Ever feel like your head is in a dizzying whirl? It can be sudden and scary. “Oh my God, my room is spinning, what’s happening to me?” Perhaps you or someone you know experienced an episode of severe dizziness. Sensing a room that’s spinning can impair one’s ability to turn in bed, stand up from a lying or sitting position, bend forward, and even walk. Jaclyn Banker, PT, DPT, OCS, FAAOMPT ( Fellow of the American Academy of Orthopedic Manual Physical Therapists.), is a specialist in treating this condition. She helps resolve dizziness in her patients and instructs them on how they can manage it at home. Known as a “dizzy doctor,” she says, “Seeking a physical therapist trained to treat this problem can help you quickly alleviate dizziness and return to normal activities.” Physical therapists (PTs) are known in the healthcare world as experts in the field of movement dysfunction. They analyze different movement patterns of each individual and develop a plan to promote the ability to move, reduce pain, restore function, and prevent disability. PTs can teach people
“The single biggest problem in communication is the illusion that it has taken place.” -George Bernard Shaw If boomers think they had issues in the past communicating with their parents, try adding in their new role as caregiver. They have quickly discovered how unprepared they actually are for the volatile conversation about provocative topics that dominate the last phase of life. Not surprising, they are coming for these experiences frustrated, confused and deeply upset about “what went wrong” despite their best intentions. While it would be convenient to blame this all too common disconnect between generations on the eccentricities of their aging parents, the real problem can be traced back to the messages boomers are sending them. For the most part, they are based on outdated assumptions about the psychology of older adults. No matter how hard they try, they cant’ avoid delivering the wrong message. What can make this better? The good news is that by updating their understanding of the psychological agenda of their aging parents, boomers can use these new insights to dramatically improve the receptivity and effectiveness
Not long ago, in celebration of “the most inspiring, insightful, inventive risk-takers of 2017,” Entrepreneur Magazine featured a piece titled “50 Most Daring Entrepreneurs.” By my perusal, the list was a provocative mix of exceedingly influential business leaders, all hyper-busy changing their worlds for the better from whatever is their chosen vocation. Some were early stage in their project’s development, others well along, and several others were global (and beyond) titans of industry. Their various pursuits were across the map and included: social media startups, media entertainment giants, various software applications, marketers, restaurateurs, coffee shop moguls, national and international retailers, alternative energy applications, rocket ships to outer space, etc.. And then there was a fitness guy on the list named Randy Hetrick, being acknowledged for the exercise equipment and training systems he’s developed called ‘TRX.’ Interesting. I wondered why this young man and his exercise gear should be considered amongst so illustrious a group of world shakers? We were wise enough to ask and Hetrick was generous enough to carve out some time to answer. In truth, he gave us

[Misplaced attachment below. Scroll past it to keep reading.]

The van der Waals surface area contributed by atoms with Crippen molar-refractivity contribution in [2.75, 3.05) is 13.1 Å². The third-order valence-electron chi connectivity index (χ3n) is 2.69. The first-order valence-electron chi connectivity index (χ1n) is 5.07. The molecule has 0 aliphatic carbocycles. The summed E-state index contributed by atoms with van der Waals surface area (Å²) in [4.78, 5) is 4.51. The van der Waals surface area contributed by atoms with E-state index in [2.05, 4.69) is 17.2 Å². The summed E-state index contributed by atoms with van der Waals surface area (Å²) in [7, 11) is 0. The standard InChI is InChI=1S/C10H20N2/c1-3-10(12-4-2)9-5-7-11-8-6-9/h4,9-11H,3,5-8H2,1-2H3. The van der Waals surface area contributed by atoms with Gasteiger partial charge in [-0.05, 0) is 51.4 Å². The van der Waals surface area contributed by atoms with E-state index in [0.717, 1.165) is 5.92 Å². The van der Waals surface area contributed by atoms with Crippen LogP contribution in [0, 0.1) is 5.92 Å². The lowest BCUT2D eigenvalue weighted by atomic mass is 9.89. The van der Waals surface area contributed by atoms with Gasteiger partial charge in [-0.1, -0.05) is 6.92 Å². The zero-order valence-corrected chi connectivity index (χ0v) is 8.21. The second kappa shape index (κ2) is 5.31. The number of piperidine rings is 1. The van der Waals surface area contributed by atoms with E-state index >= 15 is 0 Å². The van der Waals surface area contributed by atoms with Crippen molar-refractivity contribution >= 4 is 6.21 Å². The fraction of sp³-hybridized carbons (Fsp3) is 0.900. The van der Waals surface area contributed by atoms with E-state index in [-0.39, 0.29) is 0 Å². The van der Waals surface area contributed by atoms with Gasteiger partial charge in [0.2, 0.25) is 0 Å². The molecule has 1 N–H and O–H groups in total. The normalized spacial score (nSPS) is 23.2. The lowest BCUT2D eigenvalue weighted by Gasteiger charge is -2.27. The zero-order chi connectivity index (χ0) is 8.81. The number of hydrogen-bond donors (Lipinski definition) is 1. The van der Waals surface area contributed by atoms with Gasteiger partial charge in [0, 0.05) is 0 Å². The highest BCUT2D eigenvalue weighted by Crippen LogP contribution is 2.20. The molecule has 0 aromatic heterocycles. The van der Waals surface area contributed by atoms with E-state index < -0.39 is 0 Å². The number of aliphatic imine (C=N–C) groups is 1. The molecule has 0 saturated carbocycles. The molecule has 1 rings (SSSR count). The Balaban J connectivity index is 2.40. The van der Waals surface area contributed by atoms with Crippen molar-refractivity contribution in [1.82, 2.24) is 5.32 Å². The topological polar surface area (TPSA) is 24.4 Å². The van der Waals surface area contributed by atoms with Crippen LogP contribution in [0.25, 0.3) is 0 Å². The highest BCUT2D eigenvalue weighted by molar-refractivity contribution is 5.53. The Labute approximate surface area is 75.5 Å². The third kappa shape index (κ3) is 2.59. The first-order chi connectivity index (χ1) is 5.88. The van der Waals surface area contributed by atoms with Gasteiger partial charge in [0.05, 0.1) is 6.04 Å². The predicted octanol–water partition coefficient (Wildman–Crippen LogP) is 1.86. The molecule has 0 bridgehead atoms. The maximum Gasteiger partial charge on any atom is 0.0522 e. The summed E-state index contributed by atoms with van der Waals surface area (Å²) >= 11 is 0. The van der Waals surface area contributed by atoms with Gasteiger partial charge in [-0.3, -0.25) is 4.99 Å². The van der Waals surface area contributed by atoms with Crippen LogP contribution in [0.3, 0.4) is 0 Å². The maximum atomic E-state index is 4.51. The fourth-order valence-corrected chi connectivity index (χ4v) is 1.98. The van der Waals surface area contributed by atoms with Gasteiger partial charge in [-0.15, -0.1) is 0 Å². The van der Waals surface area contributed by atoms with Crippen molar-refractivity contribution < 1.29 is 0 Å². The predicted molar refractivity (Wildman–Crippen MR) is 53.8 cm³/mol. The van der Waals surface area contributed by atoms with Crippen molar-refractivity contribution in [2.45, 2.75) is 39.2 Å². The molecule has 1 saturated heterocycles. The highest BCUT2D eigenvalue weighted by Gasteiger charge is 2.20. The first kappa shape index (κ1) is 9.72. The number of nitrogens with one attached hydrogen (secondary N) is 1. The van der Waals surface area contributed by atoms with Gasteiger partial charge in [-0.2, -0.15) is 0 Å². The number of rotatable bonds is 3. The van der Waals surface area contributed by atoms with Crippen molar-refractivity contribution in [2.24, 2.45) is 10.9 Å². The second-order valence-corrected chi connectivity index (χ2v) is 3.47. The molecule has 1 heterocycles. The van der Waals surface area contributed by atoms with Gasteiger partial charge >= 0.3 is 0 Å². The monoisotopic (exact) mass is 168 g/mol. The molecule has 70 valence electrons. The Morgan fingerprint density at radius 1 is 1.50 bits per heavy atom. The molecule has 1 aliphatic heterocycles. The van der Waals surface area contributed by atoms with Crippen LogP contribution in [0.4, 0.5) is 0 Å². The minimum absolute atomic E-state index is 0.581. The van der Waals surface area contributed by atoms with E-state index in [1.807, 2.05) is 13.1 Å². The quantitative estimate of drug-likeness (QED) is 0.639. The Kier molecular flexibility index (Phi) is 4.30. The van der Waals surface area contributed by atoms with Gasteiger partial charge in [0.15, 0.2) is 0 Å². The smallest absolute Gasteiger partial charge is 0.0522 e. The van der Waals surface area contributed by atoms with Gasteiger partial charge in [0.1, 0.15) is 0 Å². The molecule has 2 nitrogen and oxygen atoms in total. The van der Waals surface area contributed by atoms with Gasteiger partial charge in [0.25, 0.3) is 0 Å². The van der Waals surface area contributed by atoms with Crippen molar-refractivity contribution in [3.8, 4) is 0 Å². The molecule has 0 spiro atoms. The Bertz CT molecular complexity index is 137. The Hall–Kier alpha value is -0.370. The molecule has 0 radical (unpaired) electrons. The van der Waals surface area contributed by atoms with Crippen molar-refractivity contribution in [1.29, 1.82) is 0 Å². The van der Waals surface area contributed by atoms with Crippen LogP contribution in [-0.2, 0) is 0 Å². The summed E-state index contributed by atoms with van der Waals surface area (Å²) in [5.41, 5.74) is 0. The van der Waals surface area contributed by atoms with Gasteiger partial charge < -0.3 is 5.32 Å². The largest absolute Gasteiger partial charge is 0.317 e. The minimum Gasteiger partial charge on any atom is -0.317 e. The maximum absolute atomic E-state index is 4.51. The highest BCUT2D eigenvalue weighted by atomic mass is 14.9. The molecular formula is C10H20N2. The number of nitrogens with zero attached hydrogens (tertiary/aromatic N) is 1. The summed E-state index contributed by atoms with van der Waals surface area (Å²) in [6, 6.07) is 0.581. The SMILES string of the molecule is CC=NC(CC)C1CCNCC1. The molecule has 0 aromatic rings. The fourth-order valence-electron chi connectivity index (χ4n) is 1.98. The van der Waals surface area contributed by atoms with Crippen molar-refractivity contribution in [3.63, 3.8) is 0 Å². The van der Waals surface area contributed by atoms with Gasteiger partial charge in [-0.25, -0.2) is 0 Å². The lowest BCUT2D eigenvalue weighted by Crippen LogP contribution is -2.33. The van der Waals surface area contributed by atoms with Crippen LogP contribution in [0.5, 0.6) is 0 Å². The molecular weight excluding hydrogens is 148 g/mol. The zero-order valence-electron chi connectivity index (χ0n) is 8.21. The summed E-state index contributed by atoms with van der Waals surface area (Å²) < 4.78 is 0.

A love of cycling and dislike of hills prompted the co-founding of Pedego Electric Bikes. In 2008, Don DiCostanzo and Terry Sherry were at lunch talking about what they wanted to do with the rest of their lives. They were both 50-something serial entrepreneurs who were in between ventures. Best friends since college, they loved cycling but hated hills. They loved the concept of electric bikes but hadn’t found a really great electric bike. Despite having no bicycle industry experience, they decided to create their own. Over lunch, they designed their first bike on a napkin. The first Pedego electric cruiser bike was designed with a nostalgic look reminiscent of 1950s beach cruisers. Overcoming Challenge #1: Manufacturing in China Manufacturing challenges included persuading big-name bicycle components companies to allow Pedego to use their parts. Most were unfamiliar with electric bikes and were reluctant, but DiCostanzo was highly persuasive. Another challenge was finding the perfect factory in China to manufacture the bicycles, eventually they found one. Overcoming Challenge #2: Distributing Electric Bikes In 2009, the first Pedego Comfort Cruiser bikes rolled